The widespread prank of creating patterns in crops at night provides a test of intelligent design theory.
There are some who still try to explain crop circles by natural causes. Others invoke space aliens. Most of us by now are convinced that pranksters do this as a hobby. But how can we know?
On Live Science, Benjamin Radford discussed the history of the crop circle phenomenon. Right near the top is a photo of a very elaborate creation consisting of 409 circles in a fractal spiral — a far cry from the initial pranks that were simply plain old circles.
According to some estimates, crop circles appear every week somewhere around the world. The strange circles and patterns appear mysteriously overnight in farmers’ fields, provoking puzzlement, delight, and intrigue for both locals and the news media. The circles are mostly found in the United Kingdom, but have spread to dozens of countries around the world in past decades. But who — or what — is making them?
Radford argues that the phenomenon cannot be found for certain in ancient literature. It began at a particular time:
In fact the first real crop circles didn’t appear until the 1970s, when simple circles began appearing in the English countryside. The number and complexity of the circles increased dramatically, reaching a peak in the 1980s and 1990s when increasingly elaborate circles were produced, including those illustrating complex mathematical equations such as fractals.
Readers who were around then remember the initial flurry of excitement at the phenomenon, wondering if some natural cause — weird weather, electromagnetic vortex or animal behavior — was responsible. The more elaborate they became, though, the more people intuitively suspected human activity at work. Sure enough, two hoaxers in 1991 fessed up.
But does that nail the explanation? It might be that only some of the circles are manmade. This is where intelligent design theory can provide some clarity. It states that chance and natural causes need to be ruled out first. Then, when specified complexity is found, the inference to the best explanation is intelligent design — the activity of a mind. But it cannot distinguish between human minds and other kinds of mental activity. It cannot rule out space aliens, for instance.
Radford is probably not an advocate of intelligent design, but he applied some forensic data to render it improbable that natural causes are behind the crop circle phenomenon. For one, they almost always involve circles. Natural causes can create circles, too, but he notes that circles are the easiest forms for hoaxers to make. A few crop circles involve triangles, rectangles and squares — also relatively easy to construct, but rarely found in nature on that scale.
In addition, they are almost always created at night by forces that are camera-shy and seem to take pains to leave no human trace. One last clue is that they are usually made near roads where they can be seen. If natural causes were at work, why are they not found in remote fields of wild grass? Here’s Radford’s conclusion:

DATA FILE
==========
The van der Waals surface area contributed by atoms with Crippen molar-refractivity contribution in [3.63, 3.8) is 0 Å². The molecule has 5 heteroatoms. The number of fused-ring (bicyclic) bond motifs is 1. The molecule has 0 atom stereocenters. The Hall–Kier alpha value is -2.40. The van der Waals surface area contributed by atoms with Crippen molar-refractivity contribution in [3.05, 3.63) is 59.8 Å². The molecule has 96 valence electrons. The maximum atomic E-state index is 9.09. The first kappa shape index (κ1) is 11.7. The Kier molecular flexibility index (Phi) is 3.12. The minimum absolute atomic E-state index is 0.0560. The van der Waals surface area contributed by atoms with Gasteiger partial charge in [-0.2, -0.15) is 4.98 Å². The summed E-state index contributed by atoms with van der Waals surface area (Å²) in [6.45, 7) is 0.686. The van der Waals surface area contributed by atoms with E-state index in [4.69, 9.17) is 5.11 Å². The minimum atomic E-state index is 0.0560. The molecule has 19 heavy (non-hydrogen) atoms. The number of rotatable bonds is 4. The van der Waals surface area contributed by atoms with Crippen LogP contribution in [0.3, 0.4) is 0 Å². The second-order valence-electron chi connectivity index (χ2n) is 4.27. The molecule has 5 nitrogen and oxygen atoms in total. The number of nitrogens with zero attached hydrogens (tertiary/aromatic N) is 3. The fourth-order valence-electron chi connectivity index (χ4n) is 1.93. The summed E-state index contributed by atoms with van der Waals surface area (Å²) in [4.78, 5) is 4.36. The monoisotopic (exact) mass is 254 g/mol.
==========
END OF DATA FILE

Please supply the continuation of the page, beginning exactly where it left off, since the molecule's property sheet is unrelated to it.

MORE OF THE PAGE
There are many theories about what creates crop circles, from aliens to mysterious vortices to wind patterns, but they all lack one important element: good evidence. Perhaps one day a mysterious, unknown source will be discovered for crop circles, but until then perhaps they are best thought of as collective public art.
So while he cannot rule out non-human explanations, Radford puts the burden of proof on those who allege them. He has, in a sense, worked his way through Dembski’s explanatory filter. Having found chance and natural causes highly improbable, he landed on the only remaining explanation: intelligent activity. Since human intelligence is probably the only kind he would admit, that’s his favored view: “public art.” Agreed. It’s hard to see any reason a space alien, an angel, or a god of anyone’s imagination would suddenly start making circles in 1970 by roadsides. And they are real:
Unlike other mysterious phenomenon such as psychic powers, ghosts, or Bigfoot, there is no doubt that crop circles are “real.” The evidence that they exist is clear and overwhelming. The real question is what creates them.
Remember that intelligent design theory is very limited in its aim. It doesn’t ask who the designer is. All it can differentiate is natural from intelligent causes. Identifying the designer of crop circles requires further sleuthing and more evidence. But a legitimate inference can be made to design even without the benefit of catching the designer at work via a camera or a confession. If there’s low probability and specification, it’s design.
Crop circles, therefore, provide an interesting case where non-ID scientists typically infer design as the best explanation instead of limiting themselves to methodological naturalism (see the November 14, 2011 entry). Let’s continue to argue they should use that same reasoning when looking at codes and machines in living organisms.
Image: Crop circle, Milk Hill, England, 2001/Wikipedia.